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10 facts about Soul Food
When you live abroad, you often think about your heritage in new ways. Thus I’ve been doing a lot of research on “Soul Food” and found some interesting stuff. I figured I’d share it in a fun video!
1. Soul food is niche within American southern cuisine.
Let’s start with figuring out, what the heck soul is to begin with since the distinction between soul and southern cuisine are hard to make. In the 1969 Soul Food Cookbook, Bob Jeffries summed it up well by saying: “While all soul food is southern food, not all southern food is ‘soul.’ Soul food cooking is an example of how really good southern Negro cooks cooked with what they had available to them.”
2. The term soul food didn’t even exist before the 60s.
With the rise of the civil rights and Black Nationalism movements during that era, many African Americans sought to establish their cultural legacy. So terms like “soul music” made way for “soul food” to describe the food that their ancestors had been cooking for generations.
3. The traditional West African diet was mostly vegetarian!
If you think soul food came from a tradition of cooking a bunch of hog maws and piles of fried chicken, think again! For thousands of years, the traditional West African diet was mostly vegetarian, centered on things like millet, rice, okra, hot peppers, and yams. Big portions of meat were for special occasions!
4. The transatlantic slave trade brought many foods to the Americas from BOTH Africa and Europe.
Rice, sorghum and okra were West African staples while foods like cabbage came from Portugal. Read more about the slave diet here.
5. Only around 4% of all African slaves traded during colonial times went to North America.
Did you know that the largest population of African blood outside of Africa is Brazil? Depending on who you ask, as little as 4% of African slaves went to North America… Brazil absorbed by far the most future soul brothers and sisters. By the way , ‘collard greens’ are called ‘couve’ in Brazil and in Portugal.
6. Collard greens have been eaten for at least 2000 years!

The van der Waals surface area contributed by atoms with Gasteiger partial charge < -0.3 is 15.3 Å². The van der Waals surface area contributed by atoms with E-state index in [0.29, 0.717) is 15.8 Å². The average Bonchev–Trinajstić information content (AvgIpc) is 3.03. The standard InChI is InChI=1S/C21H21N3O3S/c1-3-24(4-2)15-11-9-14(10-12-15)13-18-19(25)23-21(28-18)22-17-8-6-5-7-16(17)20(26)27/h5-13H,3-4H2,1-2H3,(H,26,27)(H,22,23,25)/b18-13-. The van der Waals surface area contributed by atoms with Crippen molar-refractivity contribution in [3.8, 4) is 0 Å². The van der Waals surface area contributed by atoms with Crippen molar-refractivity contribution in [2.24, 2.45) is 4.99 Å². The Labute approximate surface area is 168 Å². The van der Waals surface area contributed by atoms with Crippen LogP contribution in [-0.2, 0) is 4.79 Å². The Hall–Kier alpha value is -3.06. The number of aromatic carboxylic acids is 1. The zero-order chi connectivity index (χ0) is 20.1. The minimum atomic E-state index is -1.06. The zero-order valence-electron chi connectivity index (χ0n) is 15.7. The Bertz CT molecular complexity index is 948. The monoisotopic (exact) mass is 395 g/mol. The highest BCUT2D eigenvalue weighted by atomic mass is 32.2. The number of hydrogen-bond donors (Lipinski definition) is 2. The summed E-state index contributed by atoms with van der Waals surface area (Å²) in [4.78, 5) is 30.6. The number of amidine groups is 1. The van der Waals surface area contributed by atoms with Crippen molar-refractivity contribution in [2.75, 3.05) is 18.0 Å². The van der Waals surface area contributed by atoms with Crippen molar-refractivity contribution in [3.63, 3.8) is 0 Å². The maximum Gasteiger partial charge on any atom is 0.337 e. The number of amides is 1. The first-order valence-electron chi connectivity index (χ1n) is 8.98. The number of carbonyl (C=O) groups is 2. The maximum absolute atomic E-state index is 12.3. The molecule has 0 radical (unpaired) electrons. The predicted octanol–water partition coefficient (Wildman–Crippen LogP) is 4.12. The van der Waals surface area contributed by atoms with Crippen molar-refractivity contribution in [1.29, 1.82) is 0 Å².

It’s believed that even Ancient Greeks even ate collard greens. In soul cooking, collard greens are typically boiled down in a pot of salted water with a piece of smoked meat like a hamhock or turkey leg, and it’s a soul food classic.
7. That scrumptious broth leftover in the pot after cooking greens is called ‘potlikker’.
Potlikker contains essential vitamins and minerals including iron and vitamin C. Especially important is that it contains a lot of vitamin K, which aids in blood clotting. So, maybe you should concentrate of drinking up that potlikker instead of picking on that ham hock next time? Might save you a heart attack.
8. Black eyed peas are good luck on New Year’s day… and good luck means money to black folks.
Black eyed peas are eaten all over the world, but in the Southern U.S., eating black-eyed peas on New Year’s Day is thought to bring prosperity in the New Year. Cornbread is a mandatory addition in my book: ‘CUZ IT’S GOLDEN since it sops up all the juices… oh yeah it also symbolizes gold… cha ching.
9. The “chitlin’ circuit” was the venues safe for blacks to perform during times of segregation.
The “chitlin’ circuit” was the name given to the string of performance venues that were acceptable for African American entertainers to perform during the age of racial segregation in the United States. The name derives from the soul food dish chitterlings or stewed pig intestines. They are slow cooked and take A LOT OF WORK! but are amazingly good: when done right.
10. The heart of soul food is the notion of ‘slow food’.
It takes a lot of love to make something like pig intestines taste good, which brings me to the term ‘Slow Food.’ Soul Food is the epitome of Slow Food: No short cuts! Patience is a key element in soul cooking. It took a lot of time and creativity to transform the few ingredients poor black southerners had to work with.
So, what’s soul food to you?
Any and every article written by Michael Twitty at www.Afroculinaria.com
Hog and Hominy: Soul Food from Africa to America (Arts and Traditions of the Table: Perspectives on Culinary History), by Frederick Douglass Opie
Soul Food: The Surprising Story of an American Cuisine, One Plate at a Time, by Adrian Miller
(and click on those links in the text! good articles and websites!)
Related video post: Cornbread: Special Southern Skillet Recipe!